It was Nicky Morris who most neatly summed up what we were all trying to do in using legalisms. In the last meeting of Civil Procedure that week, a woman answered a question Morris had posed. “The court does not have subject matter jurisdiction over the person,” she said.

“I’m not sure I know what that means,” Morris told the woman, “but I’m still glad to hear you talking that way. After all,” he said, “you can’t be a duck until you learn to quack.”

Turow, Scott. One L 
Amazon

Online Learning – Letters to Editor of NY Times

Veronique highlights some of the benefits that remote learning can bring. But she neglects the reality that it advantages some students over others and exacerbates existing societal inequities.

The students who get the most out of remote learning tend to be self-directed and/or able to get guidance and support from parents or other family members. Special education students and English-language learners who need more intensive one-on-one supports often struggle with online learning, as do students who live in crowded quarters where constant distractions are present. And of course there are many students who lack access to computers or the internet, making online learning an impossibility.

Lessons for the Future From Online Learning
Should schools incorporate more virtual learning when they reopen? Students and educators respond to one student’s enthusiasm for it.

https://www.nytimes.com/2020/05/30/opinion/letters/coronavirus-online-education.html

What YouTube channels are genuinely worth watching? AskReddit

What YouTube channels are genuinely worth watching? from r/AskReddit

theceruleanflash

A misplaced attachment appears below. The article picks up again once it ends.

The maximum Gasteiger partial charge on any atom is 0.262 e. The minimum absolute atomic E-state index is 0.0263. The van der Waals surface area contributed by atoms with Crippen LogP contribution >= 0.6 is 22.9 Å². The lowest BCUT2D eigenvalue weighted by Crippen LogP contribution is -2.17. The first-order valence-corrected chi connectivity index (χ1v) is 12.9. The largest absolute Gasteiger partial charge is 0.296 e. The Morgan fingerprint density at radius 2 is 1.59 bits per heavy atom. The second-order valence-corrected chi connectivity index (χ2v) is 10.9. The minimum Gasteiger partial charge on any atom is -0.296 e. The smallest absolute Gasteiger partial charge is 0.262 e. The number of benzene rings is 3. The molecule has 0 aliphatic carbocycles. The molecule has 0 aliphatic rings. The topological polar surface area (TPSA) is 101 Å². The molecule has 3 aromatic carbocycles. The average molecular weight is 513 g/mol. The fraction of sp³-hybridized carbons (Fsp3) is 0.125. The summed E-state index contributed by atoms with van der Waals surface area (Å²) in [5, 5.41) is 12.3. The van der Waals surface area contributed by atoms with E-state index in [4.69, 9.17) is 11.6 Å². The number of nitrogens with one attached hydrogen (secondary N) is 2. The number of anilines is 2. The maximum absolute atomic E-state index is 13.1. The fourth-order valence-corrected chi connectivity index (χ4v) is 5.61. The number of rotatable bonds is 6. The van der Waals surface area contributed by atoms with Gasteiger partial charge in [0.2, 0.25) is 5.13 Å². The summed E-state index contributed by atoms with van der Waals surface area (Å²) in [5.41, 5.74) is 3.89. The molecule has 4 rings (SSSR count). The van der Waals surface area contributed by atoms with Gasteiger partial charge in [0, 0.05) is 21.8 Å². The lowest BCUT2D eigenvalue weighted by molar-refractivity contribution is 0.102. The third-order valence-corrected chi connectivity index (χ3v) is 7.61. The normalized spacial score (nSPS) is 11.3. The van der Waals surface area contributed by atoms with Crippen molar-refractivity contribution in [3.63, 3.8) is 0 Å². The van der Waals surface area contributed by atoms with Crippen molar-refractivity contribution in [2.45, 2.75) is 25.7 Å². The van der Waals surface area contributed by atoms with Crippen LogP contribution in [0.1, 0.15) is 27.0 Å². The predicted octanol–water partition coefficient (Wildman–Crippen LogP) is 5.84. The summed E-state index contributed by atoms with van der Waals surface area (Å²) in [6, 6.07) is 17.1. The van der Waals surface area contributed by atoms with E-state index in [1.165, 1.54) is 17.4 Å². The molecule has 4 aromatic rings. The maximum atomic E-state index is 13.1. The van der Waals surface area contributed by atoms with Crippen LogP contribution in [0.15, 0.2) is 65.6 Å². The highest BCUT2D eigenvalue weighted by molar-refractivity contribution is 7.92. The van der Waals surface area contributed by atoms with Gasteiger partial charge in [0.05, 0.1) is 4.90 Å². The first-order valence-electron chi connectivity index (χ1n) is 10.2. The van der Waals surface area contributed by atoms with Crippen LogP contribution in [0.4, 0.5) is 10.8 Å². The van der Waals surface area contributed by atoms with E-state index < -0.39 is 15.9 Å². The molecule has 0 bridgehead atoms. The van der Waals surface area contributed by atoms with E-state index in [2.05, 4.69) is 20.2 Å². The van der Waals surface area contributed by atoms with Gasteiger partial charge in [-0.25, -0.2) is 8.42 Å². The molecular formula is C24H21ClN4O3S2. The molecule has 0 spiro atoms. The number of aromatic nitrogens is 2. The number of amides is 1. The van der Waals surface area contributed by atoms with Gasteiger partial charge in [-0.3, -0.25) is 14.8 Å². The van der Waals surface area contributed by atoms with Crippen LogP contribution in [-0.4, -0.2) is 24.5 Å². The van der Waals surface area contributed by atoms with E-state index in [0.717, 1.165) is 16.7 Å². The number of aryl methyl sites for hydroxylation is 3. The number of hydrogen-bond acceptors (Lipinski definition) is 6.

LEMMiNo is a personal favorite of mine.
https://www.youtube.com/results?search_query=LEMMiNo+
Documentaries and list videos narrated by a 20-something Swedish guy.

chubbybunnybean
Dead Meat. Even if you’re not a horror movie fan. They’re funny and solid reviews so I get to be informed and not have to sit through a 90 minute movie.
https://www.youtube.com/results?search_query=dead+meat
A horror movie channel celebrating everything great and awful about the genre. Home of the Kill Count series by James A.

JooFr
OverSimplified
https://www.youtube.com/results?search_query=oversimplified
Explaining things in an OverSimplified way

I_Love_Chairs
Bon Appetit! Especially their Gourmet Makes series.
https://www.youtube.com/results?search_query=bon+appetit+
Bon Appétit is a highly opinionated food brand that wants everyone to love cooking and eating as much as we do. We believe in …

bythespeaker
Ask A Mortician. Really anything by Caitlin Doughty IMO.
https://www.youtube.com/results?search_query=ask+a+mortician
Mortician in Los Angeles. You got death questions, we got death answers. Mortality + Culture. http://www.orderofthegooddeath.com …

Fartdeep
Crash course
https://www.youtube.com/results?search_query=crash+course
Tons of awesome courses in one awesome channel! Nicole Sweeney teaches you sociology, Carrie Anne Philbin teaches you …

Jayman3084
my mechanics.
It’s a dude restoring old rusty items to perfect condition without any talking! There are other channels like that, which are just as good, but he has to most subscribers. Very relaxing to watch before bed.
https://www.youtube.com/results?search_query=my+mechanics